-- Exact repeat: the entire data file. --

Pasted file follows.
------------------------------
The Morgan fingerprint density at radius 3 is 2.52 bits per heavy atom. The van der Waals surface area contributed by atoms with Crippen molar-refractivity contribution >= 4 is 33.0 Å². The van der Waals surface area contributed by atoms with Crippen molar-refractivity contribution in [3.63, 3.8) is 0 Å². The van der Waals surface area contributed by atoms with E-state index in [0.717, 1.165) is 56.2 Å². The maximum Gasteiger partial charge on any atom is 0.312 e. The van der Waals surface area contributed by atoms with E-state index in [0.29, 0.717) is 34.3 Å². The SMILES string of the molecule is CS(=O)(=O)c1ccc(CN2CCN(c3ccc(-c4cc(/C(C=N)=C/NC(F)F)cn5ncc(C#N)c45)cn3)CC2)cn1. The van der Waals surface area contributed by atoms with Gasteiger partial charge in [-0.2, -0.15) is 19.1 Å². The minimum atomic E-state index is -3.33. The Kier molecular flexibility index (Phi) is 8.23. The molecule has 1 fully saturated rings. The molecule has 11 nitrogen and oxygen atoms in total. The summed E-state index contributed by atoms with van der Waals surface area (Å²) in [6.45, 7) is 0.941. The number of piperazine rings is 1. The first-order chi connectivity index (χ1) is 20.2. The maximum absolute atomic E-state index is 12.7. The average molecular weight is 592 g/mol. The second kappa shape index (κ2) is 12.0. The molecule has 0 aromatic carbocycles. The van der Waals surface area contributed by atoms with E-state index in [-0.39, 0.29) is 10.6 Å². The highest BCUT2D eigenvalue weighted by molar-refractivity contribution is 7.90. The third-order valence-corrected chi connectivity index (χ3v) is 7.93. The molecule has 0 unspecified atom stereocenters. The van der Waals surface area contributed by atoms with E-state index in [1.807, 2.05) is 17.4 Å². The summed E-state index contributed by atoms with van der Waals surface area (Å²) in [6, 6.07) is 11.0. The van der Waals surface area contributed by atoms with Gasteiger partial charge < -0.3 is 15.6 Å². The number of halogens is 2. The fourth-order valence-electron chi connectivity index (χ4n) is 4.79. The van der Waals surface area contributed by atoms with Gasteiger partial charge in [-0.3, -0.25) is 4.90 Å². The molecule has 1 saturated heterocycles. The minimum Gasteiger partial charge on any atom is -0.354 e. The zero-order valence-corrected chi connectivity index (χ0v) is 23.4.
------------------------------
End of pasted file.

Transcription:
The Morgan fingerprint density at radius 3 is 2.52 bits per heavy atom. The van der Waals surface area contributed by atoms with Crippen molar-refractivity contribution >= 4 is 33.0 Å². The van der Waals surface area contributed by atoms with Crippen molar-refractivity contribution in [3.63, 3.8) is 0 Å². The van der Waals surface area contributed by atoms with E-state index in [0.717, 1.165) is 56.2 Å². The maximum Gasteiger partial charge on any atom is 0.312 e. The van der Waals surface area contributed by atoms with E-state index in [0.29, 0.717) is 34.3 Å². The SMILES string of the molecule is CS(=O)(=O)c1ccc(CN2CCN(c3ccc(-c4cc(/C(C=N)=C/NC(F)F)cn5ncc(C#N)c45)cn3)CC2)cn1. The van der Waals surface area contributed by atoms with Gasteiger partial charge in [-0.2, -0.15) is 19.1 Å². The minimum atomic E-state index is -3.33. The Kier molecular flexibility index (Phi) is 8.23. The molecule has 1 fully saturated rings. The molecule has 11 nitrogen and oxygen atoms in total. The summed E-state index contributed by atoms with van der Waals surface area (Å²) in [6.45, 7) is 0.941. The number of piperazine rings is 1. The first-order chi connectivity index (χ1) is 20.2. The maximum absolute atomic E-state index is 12.7. The average molecular weight is 592 g/mol. The second kappa shape index (κ2) is 12.0. The molecule has 0 aromatic carbocycles. The van der Waals surface area contributed by atoms with E-state index in [-0.39, 0.29) is 10.6 Å². The highest BCUT2D eigenvalue weighted by molar-refractivity contribution is 7.90. The third-order valence-corrected chi connectivity index (χ3v) is 7.93. The molecule has 0 unspecified atom stereocenters. The van der Waals surface area contributed by atoms with E-state index in [1.807, 2.05) is 17.4 Å². The summed E-state index contributed by atoms with van der Waals surface area (Å²) in [6, 6.07) is 11.0. The van der Waals surface area contributed by atoms with Gasteiger partial charge < -0.3 is 15.6 Å². The number of halogens is 2. The fourth-order valence-electron chi connectivity index (χ4n) is 4.79. The van der Waals surface area contributed by atoms with Gasteiger partial charge in [-0.3, -0.25) is 4.90 Å². The molecule has 1 saturated heterocycles. The minimum Gasteiger partial charge on any atom is -0.354 e. The zero-order valence-corrected chi connectivity index (χ0v) is 23.4.